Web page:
9Felix Hernandez52.4251 The Doc was the greatest pitcher of this millenniumPitcher wins above replacement since 2000 Sources: The Baseball Gauge, Baseball-Reference.com 8Cole Hamels54.0160 5Roger Clemens57Curt Schilling26James Shields18 3Jack McDowell61Randy Johnson32Felix Hernandez18 4Clayton Kershaw59.4253 RKPITCHERCGPITCHERCGPITCHERCG 1Roy Halladay61.7652 5Mark Buehrle58.5330 RANKPLAYERWARCOMPLETE GAMESCY YOUNG AWARDS Yesterday’s news that the great pitcher Roy Halladay had died in a plane crash sent baseball’s fraternity of players and coaches into a state of deep mourning. Around the league, tributes to Halladay’s technical skill and work ethic poured in. As our former colleague Ben Lindbergh wrote at The Ringer, Halladay was the consummate pitcher’s pitcher — the guy other pitchers always wanted to be.But on a personal level, the reports hit me especially hard — I grew up a fan of the Toronto Blue Jays, the team for whom Halladay first made his name as an ace. I was too young to experience the back-to-back World Series titles of 1992 and 1993, so my earliest memories came of the Blue Jays teams that stunk it up in the first decade of this millennium. Halladay was the one bright spot on an otherwise mediocre Toronto squad, so it was fitting that late Blue Jays game-caller Tom Cheek gave him the nickname “Doc” — a reference, of course, to Doc Holliday. But Halladay truly was a doctor on the mound — he healed so many of his team’s ills whenever he got the nod as that day’s starter.1As Jayson Stark pointed out, in games that Halladay started between 2002 and 2011 (his prime), his team went 195-108. When someone else started, his teams went 646-670.In his 12 seasons with Toronto, Doc pitched more than 2,000 innings and won 148 games, plus received the AL Cy Young award in 2003. He pitched 10 innings in a single game not once, but twice. Alongside Dave Stieb, Halladay is widely considered the greatest pitcher in Blue Jays history. When he was traded to the Phillies in 2009, my fellow Blue Jays fans were understandably upset, but they also understood. In his four seasons in Philadelphia, Doc’s stature grew to a whole new level. In typical fashion, he wasted no time, throwing a no-hitter in his postseason debut (just months after he pitched just the second perfect game in Phillies history). On the way, Doc won an NL Cy Young award — he’s one of just six pitchers in MLB history to win the award in both leagues.Because he spent years on a scuffling Toronto team, Doc’s greatness often gets overlooked. But it shouldn’t be. Based on total pitching wins above replacement since 2000, nobody this millennium has surpassed him yet, even though he hasn’t pitched in four years. 2Randy Johnson65Livan Hernandez36Adam Wainwright19 4Kevin Brown58CC Sabathia28Roy Halladay18 10Johan Santana51.4152 6Curt Schilling57Mark Mulder25Johnny Cueto17 8Chuck Finley46Javier Vazquez23Cliff Lee16 6Justin Verlander56.6231 1Greg Maddux75Roy Halladay47Clayton Kershaw25 10Doug Drabek41Sidney Ponson23Ervin Santana16 Halladay was a bridge between pitching erasMost complete games by decade in MLB, 1990s, 2000s and 2010s 7Tim Hudson54.8250 After this period of mourning for Halladay, writers and analysts will inevitably turn their attention to his Hall of Fame chances. And according to the yardsticks that we statheads typically look at, Halladay might seem like a borderline case. Because he had fewer dominant years than Hall of Fame voters like to see — he had injury problems early in his career and then retired relatively young — Halladay’s résumé is slightly below the HOF average for starting pitchers.2Based on JAWS, a WAR-based measure that tries to evaluate a player relative to his peers at the same position by balancing career and peak value. And although he meets the Hall’s criteria on other measures such as Bill James’s Black Ink Test (which tracks how often a player leads the league in important statistical categories), he falls short on some of the big statistical benchmarks that typically mark a HOF career.However, Halladay’s accomplishments are being sold short by these kinds of evaluations. His career stretched across two major eras of pitching, from a time when starters were often asked to finish games (no matter how many pitches it took) to the modern game, where bullpens are taking over for starters earlier and earlier. Halladay helped build a bridge between those two styles of starting pitching — as mentioned above, he could (and often did) go the distance and then some, recording complete-game totals that would have been commonplace in the 1980s and ’90s, but that stood out compared with his peers in the 2000s and even the 2010s, a decade in which he only pitched three full seasons. 1990s2000s2010s 2CC Sabathia61.5381 3Zack Greinke60.7161 9John Smoltz42Bartolo Colon23David Price16 7Scott Erickson47Mark Buehrle24Justin Verlander17 Source: FanGraphs Yet he was also a thoroughly modern pitcher, dominating with strikeouts and pinpoint control, a technician in addition to a workhorse. Since 2000, his fielding-independent pitching (relative to the league) is right up there with today’s aces such as Clayton Kershaw, Chris Sale and Corey Kluber. Since many of the metrics most commonly used to judge Hall of Fame standards were built with pitchers of a different era in mind, the metrics might need to be adjusted to better reflect what’s valued in today’s best hurlers. And Halladay might serve as a great test case, since he (more than maybe anyone else) helped the game transition between those eras of pitching.Whether Doc makes it to the Hall of Fame is irrelevant right now, though. What matters right now is that every time Halladay took to the mound, people were watching. Regardless of whether you were a pitcher or a hitter growing up, you wanted to be like Doc.— Neil Paine contributed research.CORRECTION (Nov. 8, 2017, 11:30 a.m.): A previous version of the first table in this article incorrectly showed Tim Hudson as having 26 complete games since 2000. He had 25.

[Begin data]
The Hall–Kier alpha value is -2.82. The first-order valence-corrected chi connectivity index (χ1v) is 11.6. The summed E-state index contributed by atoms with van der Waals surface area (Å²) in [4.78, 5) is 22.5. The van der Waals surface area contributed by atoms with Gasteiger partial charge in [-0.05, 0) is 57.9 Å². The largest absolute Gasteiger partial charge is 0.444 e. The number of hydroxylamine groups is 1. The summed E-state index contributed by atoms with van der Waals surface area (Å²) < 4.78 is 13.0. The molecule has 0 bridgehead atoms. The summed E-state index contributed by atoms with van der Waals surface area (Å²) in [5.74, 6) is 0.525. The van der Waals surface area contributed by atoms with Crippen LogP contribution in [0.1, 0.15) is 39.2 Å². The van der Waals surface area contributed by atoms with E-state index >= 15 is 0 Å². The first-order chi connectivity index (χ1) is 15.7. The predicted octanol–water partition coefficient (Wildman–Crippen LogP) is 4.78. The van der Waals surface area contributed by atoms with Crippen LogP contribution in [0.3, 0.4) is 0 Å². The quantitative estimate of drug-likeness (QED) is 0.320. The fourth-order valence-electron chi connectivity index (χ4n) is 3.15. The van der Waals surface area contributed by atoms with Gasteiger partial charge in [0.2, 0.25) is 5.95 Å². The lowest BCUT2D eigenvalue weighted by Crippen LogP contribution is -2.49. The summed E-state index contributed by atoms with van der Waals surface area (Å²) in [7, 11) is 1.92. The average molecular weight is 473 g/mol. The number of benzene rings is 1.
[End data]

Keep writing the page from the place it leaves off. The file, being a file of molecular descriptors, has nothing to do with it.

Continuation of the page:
The college football playoff picture would have become much blurrier had Auburn held on to defeat No. 1 Alabama on Saturday. Instead, the Crimson Tide prevailed 55-44. There were some losses to teams ranking behind Alabama — No. 4 Mississippi State, No. 8 UCLA and No. 9 Georgia were all beaten — but they tended to clarify how the teams will line up heading into conference championship weekend. Here’s how FiveThirtyEight’s college football forecast model expects the playoff committee’s rankings might look when they come out on Tuesday evening:The top four seem reasonably clear. Alabama, Oregon and Florida State are likely to remain No. 1 through No. 3 in that order. TCU, No. 5 entering the week, will probably be promoted to No. 4 after demolishing Texas 48-10.Ohio State, No. 6 last week, might give the committee more to think about. Buckeye quarterback J.T. Barrett was injured (and knocked out for the season) late in a win against Michigan. The committee has said it will consider “key injuries that … likely will affect [a team’s] postseason performance.” (The FiveThirtyEight model does not make any assumptions about injuries and so it might overrate Ohio State’s chances of making the playoff.)But the team ranking just behind Ohio State, Baylor, turned in one of the less impressive performances of the week, prevailing over Texas Tech by just 2 points, 48-46. Texas Tech, 4-8 on the season, could have tied the game and probably sent it into overtime with a successful two-point conversion.Michigan State and Arizona, No. 10 and No. 11 entering the weekend, are almost certain to move up in the rankings given the losses ahead of them. But only Arizona has realistic playoff hopes; the Wildcats will face Oregon for the Pac-12 championship after having beaten Arizona State. How far they move up on Tuesday should tell us something about how seriously the committee takes them.Here’s how the FiveThirtyEight model projects the committee’s final rankings on Dec. 7, which will determine the four teams that make the playoff:Even with just one one week to play, the scenarios are reasonably complex. So let’s briefly discuss the playoff from the perspective of the seven teams that are most likely to make it:Alabama (94 percent chance of making playoff). Are the Crimson Tide guaranteed to be in? Not quite. But in addition to catching a few breaks against Auburn, Alabama also benefitted from Missouri winning and advancing to face them in next week’s SEC Championship game. At least according to the computer rankings, Missouri is a weaker opponent than Georgia would have been. And Missouri (No. 17 heading into the weekend) is probably coming from too far behind to leap Alabama in committee standings even with a win in Atlanta. In fact, the model gives Alabama a 67 percent chance of making the playoff even with an SEC Championship loss.Oregon (82 percent chance). Oregon controls its destiny but has less ability to survive a loss in their championship game; the model gives them a 30 percent chance of making the playoff if they lose. That’s, in part, because Oregon’s opponent, Arizona, could plausibly enter the playoff if it wins the Pac-12 championship.TCU (80 percent chance). Although TCU will likely remain behind Florida State in Tuesday’s rankings, the model has them as a safer bet to make the playoff. That’s mainly because TCU’s upcoming matchup is easier. TCU will play a previously-scheduled game against a middling Iowa State team next week (the Big 12 does not host a championship game). Florida State will face a more difficult opponent, Georgia Tech, in the ACC Championship.TCU’s case may be more complicated than the model implies, however, because it lost earlier in the season to Big 12 rival Baylor. But last week’s performance may give the committee a good excuse to ignore the head-to-head result and instead look to factors like results against common opponents like Texas Tech. While Baylor only narrowly escaped Texas Tech, TCU had beaten them 82-27 on Oct. 25.Florida State (70 percent chance). The undefeated Seminoles helped their cause with a win against Florida. But they’re only 65 percent favorites to beat Georgia Tech in the ACC Championship. If the Seminoles lose, they’ll have only a 15 percent chance of making the playoff, according to the model.It didn’t help Florida State that the No. 5 through 7 teams (TCU, Ohio State and Baylor) all won last weekend. The committee isn’t especially fond of the Seminoles, and a loss in the ACC Championship could allow TCU, Ohio State or Baylor to leap frog them.Ohio State (39 percent chance). The model gives Ohio State a 66 percent chance of making the playoff should it beat Wisconsin in the Big Ten championship (and almost no shot if it loses that game). That doesn’t account for the injury to Barrett — although if backup Cardale Jones is good enough to beat the Badgers, that arguably ought to resolve the committee’s questions. Still, this wasn’t a great weekend for Ohio State. In addition to Barrett’s injury, they would have benefited from more chaos ahead of them in the standings. The Buckeyes could beat Wisconsin and still be left out.Baylor (23 percent chance). The Big 12 doesn’t play a championship game, but the Bears, will have the chance to impress the committee as they’ll face a challenging opponent in Kansas State next weekend. Still, it may be wishful thinking to expect Baylor to suddenly leap ahead of TCU or other teams in the rankings. The committee, to the extent it evaluates head-to-head performance, seems to have decided that Baylor’s win against TCU isn’t enough to outweigh what it sees as TCU’s better resume.Arizona (7 percent chance). This sounds like a real long shot, but it’s partly because the model gives Arizona just a 26 percent chance of beating Oregon. Should they win that game, the Wildcats will have a 27 percent chance of making the playoff, according to the model. The Wildcats might need one or two of the teams ranked ahead of them to lose (in addition to Oregon) to feel great about their chances. Overall, Alabama and TCU were helped the most by the past weekend’s action. Alabama’s chance of winning the national championship — not just making the playoff — is up from 26 percent last week to 32 percent. TCU’s chances improved from 9 percent to 15 percent.